What Size of a Heat Pump Do You Need: Expert Guide

Heat pumps are unique HVAC systems, allowing both heating and cooling to happen from just one system. 

THanks to their ability to act as two systems, more and more homeowners are looking into investing in a heat pump. In many cases, heat pumps are equally great options for business owners as well, allowing them the same benefits, while also giving them additional room for their equipment and the goods they sell.

One question that often comes up whenever someone looks into getting a heat pump is “what size heat pump do I need?”. 

Although it’s not a well known detail, the size of your heat pump can actually greatly impact the efficiency of how it heats or cools the building. 

In order to work to its maximum efficiency without any negative impacts, proper heat pump sizing is needed.

This article will teach you how to size a heat pump, what kinds of systems there are and how to get the most out of your heat pump when buying a new one. 

Once you’ve made your choice, you can contact our team at Clover Contracting to schedule an appointment to install your new heat pump.

Why you should look into properly sizing a heat pump

The main purpose of a heat pump is to draw in heat before releasing it. When put into heating mode, the pump draws in heat from the outdoors and releases it inside. 

When it gets too hot inside, the opposite happens and your heat pump releases the heat outside. This combination of heating and cooling in one system can reduce the amount of energy your home uses and can even save you $600 or more every year.

The most important thing you need to consider, though, is the size of the heat pump you’re getting. In order to understand the specific answer to “what size heat pump do I need?”, you also need to know why getting the wrong size is risky.

The size best suited to your home works in both hot and cold weather to efficiently remove and bring in heat, in each respective season. 

However, wrongly sizing a heat pump for a house or business can actually cause more problems.

A heat pump that’s too small will need extra heating in the form of strips to properly keep your home warm during the winter. An oversized pump, on the other hand, can overheat some rooms and inevitably start to frequently turn on and off. In both cases, you’ll definitely end up seeing a large increase in electricity and energy costs, which is something nobody wants.

The different kinds of heat pumps

If you’re interested in getting a heat pump for your home or business, you’ll be glad to know that there are several different kinds.

Water source

One of the most environmentally friendly options of the three main kinds of heat pumps. As the name suggests, these heat pumps draw heat from water during the winter and release heat into the same water during the summer. While the other types of heat pumps often have open systems to draw in and release heat, many water source versions are closed and allow the water to heat up naturally.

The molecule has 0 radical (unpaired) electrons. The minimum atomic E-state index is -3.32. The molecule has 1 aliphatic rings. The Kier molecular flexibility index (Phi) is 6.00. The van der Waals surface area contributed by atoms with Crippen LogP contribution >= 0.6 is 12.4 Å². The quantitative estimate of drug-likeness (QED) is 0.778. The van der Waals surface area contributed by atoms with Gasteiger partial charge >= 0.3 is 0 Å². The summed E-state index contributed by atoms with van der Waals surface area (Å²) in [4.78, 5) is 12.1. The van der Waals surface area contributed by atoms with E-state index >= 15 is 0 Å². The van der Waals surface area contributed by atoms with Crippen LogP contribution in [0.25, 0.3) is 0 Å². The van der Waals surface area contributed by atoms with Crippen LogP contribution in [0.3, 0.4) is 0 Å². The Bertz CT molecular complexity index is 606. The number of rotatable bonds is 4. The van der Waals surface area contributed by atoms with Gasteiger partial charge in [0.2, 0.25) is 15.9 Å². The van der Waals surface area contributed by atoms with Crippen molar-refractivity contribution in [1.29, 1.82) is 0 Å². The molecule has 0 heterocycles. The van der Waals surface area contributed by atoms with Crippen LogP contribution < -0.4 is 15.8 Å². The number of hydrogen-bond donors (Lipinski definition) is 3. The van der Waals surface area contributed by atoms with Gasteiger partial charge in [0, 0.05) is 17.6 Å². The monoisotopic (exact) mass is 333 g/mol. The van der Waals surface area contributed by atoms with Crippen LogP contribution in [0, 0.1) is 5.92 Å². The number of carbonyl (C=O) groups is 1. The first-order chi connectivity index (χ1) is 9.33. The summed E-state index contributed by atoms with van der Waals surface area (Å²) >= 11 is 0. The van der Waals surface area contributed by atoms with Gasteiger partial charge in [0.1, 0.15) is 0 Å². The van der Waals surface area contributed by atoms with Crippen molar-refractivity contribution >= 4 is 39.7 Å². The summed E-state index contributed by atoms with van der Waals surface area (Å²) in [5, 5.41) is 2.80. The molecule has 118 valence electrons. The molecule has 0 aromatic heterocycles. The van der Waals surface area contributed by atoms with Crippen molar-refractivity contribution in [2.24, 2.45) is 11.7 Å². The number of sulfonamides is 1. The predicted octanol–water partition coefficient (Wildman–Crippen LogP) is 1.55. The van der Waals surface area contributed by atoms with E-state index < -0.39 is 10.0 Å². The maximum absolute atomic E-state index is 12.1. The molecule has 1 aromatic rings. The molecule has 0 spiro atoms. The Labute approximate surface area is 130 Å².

Similar to water source heat pumps, the geothermal variety draws in heat from the ground instead of the outside air. In order to work well, geothermal heat pumps have piping buried under the ground through which air is pushed through. 

In cooling mode, the heat disperses out into the ground while heating mode pulls the heat in. Depending on whether or not your ideal pump is built to support this, some geothermal heat pumps – and some water source – can also provide hot water as well.

Air source

The standard and most well known type of heat pump available on the market is the air source  heat pump. Typically, whenever a company, homeowner or technician is talking about heat pumps, they’re most often referring to these types. 

Much like the other two kinds, air source pumps have an outdoor unit through which heat is pulled in and released. Additionally, like traditional air conditioners and furnaces, an air source heat pump draws in air via pipes. 

What you need to consider first

When looking into how to size a heat pump, you first need to consider a few factors before you buy and install one. As we mentioned earlier in this article, a wrongly sized pump can actually cost you more money and not work efficiently. So before you make a choice, look into these factors and how your home or business is affected.

Though it may not seem that way at first, the age of your home is incredibly important, as is the overall climate of where you live or work. 

Older buildings often have both air leaks and less efficient insulation and need more energy to maintain a steady temperature. Additionally, if your building’s further up north, the heat pump will need to provide more heating during the winter since the air and ground tend to get quite cold. The colder the location you’re in and the older the building is, the more likely it is that you’ll need a bigger heat pump.

How to size your heat pump

There are two main ways you can properly size your heat pump for your home or business. 

While there is a way to do it by yourself, it does require a smart thermostat that many buildings don’t have. Instead, you’ll need to work with a contractor to do a blower door test which will provide you with a “Manual J Load Calculation” when combined with other location and climate data. That calculation will then get you the industry standard size for your heat pump.


Though it’s highly recommended that you call in a contractor to help, the answer to the question, “what size heat pump do I need?” can be quite simple when you don’t consider the specifics. 

Much like other HVAC systems, the correct size for your home or business provides enough heating to warm all the rooms evenly, without using up too much energy. 

In a simple way, you only need to consider the age of the building and the climate to get a good idea of the size you need.

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